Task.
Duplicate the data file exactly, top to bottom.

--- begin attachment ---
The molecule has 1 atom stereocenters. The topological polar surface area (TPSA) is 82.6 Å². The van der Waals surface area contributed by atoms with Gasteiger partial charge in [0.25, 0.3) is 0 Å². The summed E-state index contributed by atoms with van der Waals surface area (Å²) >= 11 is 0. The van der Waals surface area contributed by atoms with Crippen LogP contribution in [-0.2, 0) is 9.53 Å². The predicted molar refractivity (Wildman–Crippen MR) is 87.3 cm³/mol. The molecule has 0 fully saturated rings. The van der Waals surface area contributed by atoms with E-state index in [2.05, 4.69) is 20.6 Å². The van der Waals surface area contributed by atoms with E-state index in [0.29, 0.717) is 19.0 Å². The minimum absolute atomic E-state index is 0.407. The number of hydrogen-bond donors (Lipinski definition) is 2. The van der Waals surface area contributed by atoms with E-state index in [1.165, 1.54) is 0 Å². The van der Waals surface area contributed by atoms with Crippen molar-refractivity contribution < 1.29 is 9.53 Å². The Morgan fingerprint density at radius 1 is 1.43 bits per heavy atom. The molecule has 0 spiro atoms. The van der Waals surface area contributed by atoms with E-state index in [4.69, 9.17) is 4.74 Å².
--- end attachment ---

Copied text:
The molecule has 1 atom stereocenters. The topological polar surface area (TPSA) is 82.6 Å². The van der Waals surface area contributed by atoms with Gasteiger partial charge in [0.25, 0.3) is 0 Å². The summed E-state index contributed by atoms with van der Waals surface area (Å²) >= 11 is 0. The van der Waals surface area contributed by atoms with Crippen LogP contribution in [-0.2, 0) is 9.53 Å². The predicted molar refractivity (Wildman–Crippen MR) is 87.3 cm³/mol. The molecule has 0 fully saturated rings. The van der Waals surface area contributed by atoms with E-state index in [2.05, 4.69) is 20.6 Å². The van der Waals surface area contributed by atoms with E-state index in [0.29, 0.717) is 19.0 Å². The minimum absolute atomic E-state index is 0.407. The number of hydrogen-bond donors (Lipinski definition) is 2. The van der Waals surface area contributed by atoms with E-state index in [1.165, 1.54) is 0 Å². The van der Waals surface area contributed by atoms with Crippen molar-refractivity contribution < 1.29 is 9.53 Å². The Morgan fingerprint density at radius 1 is 1.43 bits per heavy atom. The molecule has 0 spiro atoms. The van der Waals surface area contributed by atoms with E-state index in [4.69, 9.17) is 4.74 Å².